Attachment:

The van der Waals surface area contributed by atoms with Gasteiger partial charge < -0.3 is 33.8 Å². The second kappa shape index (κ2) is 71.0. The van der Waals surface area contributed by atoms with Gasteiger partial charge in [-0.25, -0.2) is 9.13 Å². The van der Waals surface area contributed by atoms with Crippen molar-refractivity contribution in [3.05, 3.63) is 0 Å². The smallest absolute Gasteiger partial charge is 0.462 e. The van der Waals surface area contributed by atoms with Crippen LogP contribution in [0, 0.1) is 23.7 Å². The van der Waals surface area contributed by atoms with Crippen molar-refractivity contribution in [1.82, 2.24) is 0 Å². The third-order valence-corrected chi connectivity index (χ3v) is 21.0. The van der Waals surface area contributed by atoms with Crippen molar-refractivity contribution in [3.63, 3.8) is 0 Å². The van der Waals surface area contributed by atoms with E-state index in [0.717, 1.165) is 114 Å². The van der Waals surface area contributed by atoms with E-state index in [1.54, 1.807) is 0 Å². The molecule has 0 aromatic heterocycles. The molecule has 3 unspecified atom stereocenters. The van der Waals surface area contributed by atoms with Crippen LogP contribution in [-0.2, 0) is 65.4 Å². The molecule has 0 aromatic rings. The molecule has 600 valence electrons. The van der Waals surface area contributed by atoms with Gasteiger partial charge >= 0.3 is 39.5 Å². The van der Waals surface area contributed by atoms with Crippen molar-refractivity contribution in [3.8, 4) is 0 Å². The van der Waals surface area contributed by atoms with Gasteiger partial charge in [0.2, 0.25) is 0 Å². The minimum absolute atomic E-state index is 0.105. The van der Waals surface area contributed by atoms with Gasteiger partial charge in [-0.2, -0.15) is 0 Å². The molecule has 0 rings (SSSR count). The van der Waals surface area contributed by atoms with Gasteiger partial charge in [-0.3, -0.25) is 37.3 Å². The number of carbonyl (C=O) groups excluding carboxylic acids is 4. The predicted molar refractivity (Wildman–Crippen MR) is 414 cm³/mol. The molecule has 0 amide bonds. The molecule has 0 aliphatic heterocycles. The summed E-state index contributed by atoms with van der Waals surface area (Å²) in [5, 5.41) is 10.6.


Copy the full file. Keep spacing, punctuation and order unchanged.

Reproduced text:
The van der Waals surface area contributed by atoms with Gasteiger partial charge < -0.3 is 33.8 Å². The second kappa shape index (κ2) is 71.0. The van der Waals surface area contributed by atoms with Gasteiger partial charge in [-0.25, -0.2) is 9.13 Å². The van der Waals surface area contributed by atoms with Crippen molar-refractivity contribution in [3.05, 3.63) is 0 Å². The smallest absolute Gasteiger partial charge is 0.462 e. The van der Waals surface area contributed by atoms with Crippen LogP contribution in [0, 0.1) is 23.7 Å². The van der Waals surface area contributed by atoms with Crippen molar-refractivity contribution in [1.82, 2.24) is 0 Å². The third-order valence-corrected chi connectivity index (χ3v) is 21.0. The van der Waals surface area contributed by atoms with Crippen molar-refractivity contribution in [3.63, 3.8) is 0 Å². The van der Waals surface area contributed by atoms with E-state index in [0.717, 1.165) is 114 Å². The van der Waals surface area contributed by atoms with E-state index in [1.54, 1.807) is 0 Å². The molecule has 0 aromatic heterocycles. The molecule has 3 unspecified atom stereocenters. The van der Waals surface area contributed by atoms with Crippen LogP contribution in [-0.2, 0) is 65.4 Å². The molecule has 0 aromatic rings. The molecule has 600 valence electrons. The van der Waals surface area contributed by atoms with Gasteiger partial charge >= 0.3 is 39.5 Å². The van der Waals surface area contributed by atoms with Crippen molar-refractivity contribution in [3.8, 4) is 0 Å². The van der Waals surface area contributed by atoms with Gasteiger partial charge in [0.2, 0.25) is 0 Å². The minimum absolute atomic E-state index is 0.105. The van der Waals surface area contributed by atoms with Gasteiger partial charge in [-0.2, -0.15) is 0 Å². The molecule has 0 rings (SSSR count). The van der Waals surface area contributed by atoms with Gasteiger partial charge in [-0.3, -0.25) is 37.3 Å². The number of carbonyl (C=O) groups excluding carboxylic acids is 4. The predicted molar refractivity (Wildman–Crippen MR) is 414 cm³/mol. The molecule has 0 amide bonds. The molecule has 0 aliphatic heterocycles. The summed E-state index contributed by atoms with van der Waals surface area (Å²) in [5, 5.41) is 10.6.